- Otherwise, we're done, since the heap property is no longer violated.
- When we do the swap,
- the subtree that contains the old parent is clearly in heap order
(the old parent was an ancestor to all the nodes in that
subtree, and therefore smaller) and
- the present node is clearly smaller
than both of its new subtrees (it's smaller than the old parent, and
the old parent was smaller than everything else below it).
- Eventually, we stop (either because we no longer violate heap property
or because we reach the root).
- Here's an example, based on inserting the values 5, 6, 4, 4, 7, 2
- How much time does this take? Well, the depth of a complete binary
tree with n nodes is O(log_{2}n), and the algorithm may
require swapping up from leaf to root, so the running time is also
O(log_{2}n).
- When considering lists and other structures, we found ways to implement
the structures with both arrays and nodes.
- It seems likely that we can implement heaps with special nodes
(as we did at the beginning of class).
- Can we also implement heaps with arrays?
- It turns out to be relatively easy to implement binary heaps and
other binary trees, particularly complete binary trees with arrays.
- How?
- This provides a very convenient way of figuring out where children belong.
- The root of the tree is in location 0.
- The left child of an element stored at location i can
be found in location 2*i+1.
- The right child of an element stored at location i can
be found in location 2*i+2 (also representable as
2*(i+1)).
- The parent of an element stored at location i can be
found at location
floor
((i-1)/2).
- Can we prove all this? Yes, but that's an exercise for another day.
- These properties make it simple to move the cursor around the tree
and to get values.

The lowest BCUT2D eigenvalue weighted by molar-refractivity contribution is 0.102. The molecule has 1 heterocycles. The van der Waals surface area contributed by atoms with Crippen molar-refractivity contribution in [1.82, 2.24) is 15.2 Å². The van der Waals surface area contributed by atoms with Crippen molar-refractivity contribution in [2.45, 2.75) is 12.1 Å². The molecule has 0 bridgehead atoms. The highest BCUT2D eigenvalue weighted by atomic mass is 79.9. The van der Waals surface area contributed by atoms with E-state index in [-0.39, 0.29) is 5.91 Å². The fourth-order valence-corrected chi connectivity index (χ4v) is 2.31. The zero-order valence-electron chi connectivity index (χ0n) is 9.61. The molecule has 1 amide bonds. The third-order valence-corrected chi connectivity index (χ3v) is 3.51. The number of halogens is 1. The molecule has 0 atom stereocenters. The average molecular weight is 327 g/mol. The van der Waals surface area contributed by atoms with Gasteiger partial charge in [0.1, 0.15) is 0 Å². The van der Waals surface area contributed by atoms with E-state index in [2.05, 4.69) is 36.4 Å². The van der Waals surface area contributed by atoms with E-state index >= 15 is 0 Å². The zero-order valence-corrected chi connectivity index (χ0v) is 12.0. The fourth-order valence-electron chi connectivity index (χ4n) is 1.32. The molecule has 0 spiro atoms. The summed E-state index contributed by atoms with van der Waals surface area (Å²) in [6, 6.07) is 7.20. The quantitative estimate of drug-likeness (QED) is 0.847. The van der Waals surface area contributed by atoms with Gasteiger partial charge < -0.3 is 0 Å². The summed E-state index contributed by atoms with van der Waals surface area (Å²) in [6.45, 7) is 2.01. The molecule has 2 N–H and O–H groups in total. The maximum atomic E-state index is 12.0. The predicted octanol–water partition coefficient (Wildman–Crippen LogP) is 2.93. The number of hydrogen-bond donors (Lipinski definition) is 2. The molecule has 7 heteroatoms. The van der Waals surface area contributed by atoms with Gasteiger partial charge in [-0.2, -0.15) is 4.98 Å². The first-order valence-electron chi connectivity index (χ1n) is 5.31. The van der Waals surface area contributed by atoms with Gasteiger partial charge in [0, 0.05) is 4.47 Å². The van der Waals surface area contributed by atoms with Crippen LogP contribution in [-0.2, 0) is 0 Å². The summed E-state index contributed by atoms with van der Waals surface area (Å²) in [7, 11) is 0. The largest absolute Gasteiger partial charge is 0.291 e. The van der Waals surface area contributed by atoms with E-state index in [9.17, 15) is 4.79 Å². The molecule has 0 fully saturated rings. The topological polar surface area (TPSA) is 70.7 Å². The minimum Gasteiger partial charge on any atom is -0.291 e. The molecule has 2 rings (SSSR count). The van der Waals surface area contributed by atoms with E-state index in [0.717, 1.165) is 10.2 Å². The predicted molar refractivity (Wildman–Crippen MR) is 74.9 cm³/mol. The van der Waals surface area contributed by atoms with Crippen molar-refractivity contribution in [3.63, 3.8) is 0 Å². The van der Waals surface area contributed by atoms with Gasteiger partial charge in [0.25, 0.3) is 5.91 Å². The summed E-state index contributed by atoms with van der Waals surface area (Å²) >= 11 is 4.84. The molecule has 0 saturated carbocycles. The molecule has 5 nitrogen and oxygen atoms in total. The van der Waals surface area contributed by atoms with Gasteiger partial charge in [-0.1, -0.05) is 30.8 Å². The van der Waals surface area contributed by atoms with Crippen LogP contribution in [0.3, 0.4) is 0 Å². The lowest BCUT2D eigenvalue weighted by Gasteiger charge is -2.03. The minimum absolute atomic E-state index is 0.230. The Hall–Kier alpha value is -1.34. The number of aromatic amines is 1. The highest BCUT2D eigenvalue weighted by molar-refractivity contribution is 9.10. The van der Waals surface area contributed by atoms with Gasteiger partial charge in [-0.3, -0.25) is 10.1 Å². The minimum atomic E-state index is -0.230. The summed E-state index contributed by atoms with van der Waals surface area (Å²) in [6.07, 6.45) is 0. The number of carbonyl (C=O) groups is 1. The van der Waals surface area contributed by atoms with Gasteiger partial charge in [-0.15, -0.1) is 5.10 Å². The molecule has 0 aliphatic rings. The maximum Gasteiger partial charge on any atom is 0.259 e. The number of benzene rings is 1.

- Note that we have an interesting
double indirection
here.
- We've decided to implement priority queues with this divide-and-conquer
structure.
- We've decided to implement this divide-and-conquer structure with
arrays.
- That is, we've given an implementation of an implementation of a
data structure.
- We can use the heap structure to provide a fairly simple and quick
sorting algorithm. To sort a set of n elements,
- insert them into a heap, one-by-one.
- remove them from the heap in order.
- What's the running time?
- There are n insertions. Each takes O(log_{2}n) time by our
prior analysis.
- There are n
delete least
operations.
Each takes O(log_{2}n) by our prior analysis.
- Hence, we've developed yet another O(nlog_{2}n)
sorting algorithm.
- Can we do this in place (provided, of course, that our original information
was in an array)? You'll need to think about it.
- Most people implement heap sort with array-based heaps. Some even
define heap sort completely in terms of the array operations, and
forget the origins.
- Here's the core of heap sort.
for (int i = 1; i < stuff.length; ++i) {
percolateUp(stuff[i]);
} // for
- You still need to extract the values from the heap.